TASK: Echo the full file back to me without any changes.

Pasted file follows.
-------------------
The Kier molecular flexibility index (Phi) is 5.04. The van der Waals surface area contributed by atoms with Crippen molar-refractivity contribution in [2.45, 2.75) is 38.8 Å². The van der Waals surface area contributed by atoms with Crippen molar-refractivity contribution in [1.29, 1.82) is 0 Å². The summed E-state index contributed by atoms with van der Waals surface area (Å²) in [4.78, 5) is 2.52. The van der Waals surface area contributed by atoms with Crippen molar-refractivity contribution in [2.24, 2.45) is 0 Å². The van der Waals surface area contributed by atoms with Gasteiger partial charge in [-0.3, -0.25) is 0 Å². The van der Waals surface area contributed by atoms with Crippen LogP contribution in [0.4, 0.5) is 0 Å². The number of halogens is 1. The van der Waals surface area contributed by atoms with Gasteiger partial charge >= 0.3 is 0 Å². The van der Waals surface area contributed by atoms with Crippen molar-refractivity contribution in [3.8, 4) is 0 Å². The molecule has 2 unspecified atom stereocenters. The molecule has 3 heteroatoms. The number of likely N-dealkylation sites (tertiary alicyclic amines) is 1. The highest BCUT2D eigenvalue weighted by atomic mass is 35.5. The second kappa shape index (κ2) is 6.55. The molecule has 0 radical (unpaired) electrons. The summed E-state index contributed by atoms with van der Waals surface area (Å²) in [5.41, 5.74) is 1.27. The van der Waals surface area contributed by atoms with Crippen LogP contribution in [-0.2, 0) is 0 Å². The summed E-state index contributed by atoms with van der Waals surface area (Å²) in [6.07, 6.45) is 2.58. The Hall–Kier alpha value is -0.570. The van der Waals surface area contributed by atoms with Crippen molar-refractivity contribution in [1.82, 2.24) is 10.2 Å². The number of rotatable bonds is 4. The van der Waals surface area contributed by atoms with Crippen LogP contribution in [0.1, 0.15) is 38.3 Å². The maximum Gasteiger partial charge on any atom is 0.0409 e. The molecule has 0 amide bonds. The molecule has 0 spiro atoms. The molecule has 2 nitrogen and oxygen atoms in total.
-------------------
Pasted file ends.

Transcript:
The Kier molecular flexibility index (Phi) is 5.04. The van der Waals surface area contributed by atoms with Crippen molar-refractivity contribution in [2.45, 2.75) is 38.8 Å². The van der Waals surface area contributed by atoms with Crippen molar-refractivity contribution in [1.29, 1.82) is 0 Å². The summed E-state index contributed by atoms with van der Waals surface area (Å²) in [4.78, 5) is 2.52. The van der Waals surface area contributed by atoms with Crippen molar-refractivity contribution in [2.24, 2.45) is 0 Å². The van der Waals surface area contributed by atoms with Gasteiger partial charge in [-0.3, -0.25) is 0 Å². The van der Waals surface area contributed by atoms with Crippen LogP contribution in [0.4, 0.5) is 0 Å². The number of halogens is 1. The van der Waals surface area contributed by atoms with Gasteiger partial charge >= 0.3 is 0 Å². The van der Waals surface area contributed by atoms with Crippen molar-refractivity contribution in [3.8, 4) is 0 Å². The molecule has 2 unspecified atom stereocenters. The molecule has 3 heteroatoms. The number of likely N-dealkylation sites (tertiary alicyclic amines) is 1. The highest BCUT2D eigenvalue weighted by atomic mass is 35.5. The second kappa shape index (κ2) is 6.55. The molecule has 0 radical (unpaired) electrons. The summed E-state index contributed by atoms with van der Waals surface area (Å²) in [5.41, 5.74) is 1.27. The van der Waals surface area contributed by atoms with Crippen LogP contribution in [-0.2, 0) is 0 Å². The summed E-state index contributed by atoms with van der Waals surface area (Å²) in [6.07, 6.45) is 2.58. The Hall–Kier alpha value is -0.570. The van der Waals surface area contributed by atoms with Crippen molar-refractivity contribution in [1.82, 2.24) is 10.2 Å². The number of rotatable bonds is 4. The van der Waals surface area contributed by atoms with Crippen LogP contribution in [0.1, 0.15) is 38.3 Å². The maximum Gasteiger partial charge on any atom is 0.0409 e. The molecule has 0 amide bonds. The molecule has 0 spiro atoms. The molecule has 2 nitrogen and oxygen atoms in total.